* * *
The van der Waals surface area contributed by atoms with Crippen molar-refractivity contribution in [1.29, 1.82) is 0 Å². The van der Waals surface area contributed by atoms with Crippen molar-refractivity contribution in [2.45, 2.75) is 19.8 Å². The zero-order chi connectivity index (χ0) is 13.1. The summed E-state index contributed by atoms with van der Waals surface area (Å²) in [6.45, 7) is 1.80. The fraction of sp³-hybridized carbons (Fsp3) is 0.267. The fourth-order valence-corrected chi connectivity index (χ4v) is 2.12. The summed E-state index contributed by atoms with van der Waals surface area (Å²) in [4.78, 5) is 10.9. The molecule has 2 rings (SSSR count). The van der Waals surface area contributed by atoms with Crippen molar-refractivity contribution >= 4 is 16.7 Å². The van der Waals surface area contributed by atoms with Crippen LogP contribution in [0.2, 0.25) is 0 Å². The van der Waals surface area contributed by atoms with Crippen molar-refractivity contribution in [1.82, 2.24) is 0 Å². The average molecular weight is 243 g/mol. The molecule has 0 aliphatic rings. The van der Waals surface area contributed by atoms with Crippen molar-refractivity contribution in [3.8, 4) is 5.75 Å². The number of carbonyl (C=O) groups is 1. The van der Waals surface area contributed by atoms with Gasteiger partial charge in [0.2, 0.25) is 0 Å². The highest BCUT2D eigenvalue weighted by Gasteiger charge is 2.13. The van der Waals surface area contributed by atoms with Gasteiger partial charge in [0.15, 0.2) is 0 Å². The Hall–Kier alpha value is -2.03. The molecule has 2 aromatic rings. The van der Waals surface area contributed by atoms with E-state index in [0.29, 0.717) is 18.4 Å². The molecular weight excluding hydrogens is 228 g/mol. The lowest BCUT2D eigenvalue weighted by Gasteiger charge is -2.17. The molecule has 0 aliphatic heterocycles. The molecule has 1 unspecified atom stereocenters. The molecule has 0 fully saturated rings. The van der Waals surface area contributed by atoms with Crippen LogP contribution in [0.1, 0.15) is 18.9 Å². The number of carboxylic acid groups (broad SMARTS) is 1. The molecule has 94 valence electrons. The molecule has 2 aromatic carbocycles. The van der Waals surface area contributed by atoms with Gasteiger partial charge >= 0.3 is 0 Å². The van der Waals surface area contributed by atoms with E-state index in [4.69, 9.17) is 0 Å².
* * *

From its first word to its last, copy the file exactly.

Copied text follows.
The van der Waals surface area contributed by atoms with Crippen molar-refractivity contribution in [1.29, 1.82) is 0 Å². The van der Waals surface area contributed by atoms with Crippen molar-refractivity contribution in [2.45, 2.75) is 19.8 Å². The zero-order chi connectivity index (χ0) is 13.1. The summed E-state index contributed by atoms with van der Waals surface area (Å²) in [6.45, 7) is 1.80. The fraction of sp³-hybridized carbons (Fsp3) is 0.267. The fourth-order valence-corrected chi connectivity index (χ4v) is 2.12. The summed E-state index contributed by atoms with van der Waals surface area (Å²) in [4.78, 5) is 10.9. The molecule has 2 rings (SSSR count). The van der Waals surface area contributed by atoms with Crippen molar-refractivity contribution >= 4 is 16.7 Å². The van der Waals surface area contributed by atoms with Crippen LogP contribution in [0.2, 0.25) is 0 Å². The van der Waals surface area contributed by atoms with Crippen molar-refractivity contribution in [1.82, 2.24) is 0 Å². The average molecular weight is 243 g/mol. The molecule has 0 aliphatic rings. The van der Waals surface area contributed by atoms with Crippen molar-refractivity contribution in [3.8, 4) is 5.75 Å². The number of carbonyl (C=O) groups is 1. The van der Waals surface area contributed by atoms with Gasteiger partial charge in [0.2, 0.25) is 0 Å². The highest BCUT2D eigenvalue weighted by Gasteiger charge is 2.13. The van der Waals surface area contributed by atoms with Gasteiger partial charge in [0.15, 0.2) is 0 Å². The Hall–Kier alpha value is -2.03. The molecule has 2 aromatic rings. The van der Waals surface area contributed by atoms with E-state index in [0.29, 0.717) is 18.4 Å². The molecular weight excluding hydrogens is 228 g/mol. The lowest BCUT2D eigenvalue weighted by Gasteiger charge is -2.17. The molecule has 0 aliphatic heterocycles. The molecule has 1 unspecified atom stereocenters. The molecule has 0 fully saturated rings. The van der Waals surface area contributed by atoms with Crippen LogP contribution in [0.1, 0.15) is 18.9 Å². The number of carboxylic acid groups (broad SMARTS) is 1. The molecule has 94 valence electrons. The molecule has 2 aromatic carbocycles. The van der Waals surface area contributed by atoms with Gasteiger partial charge >= 0.3 is 0 Å². The van der Waals surface area contributed by atoms with E-state index in [4.69, 9.17) is 0 Å².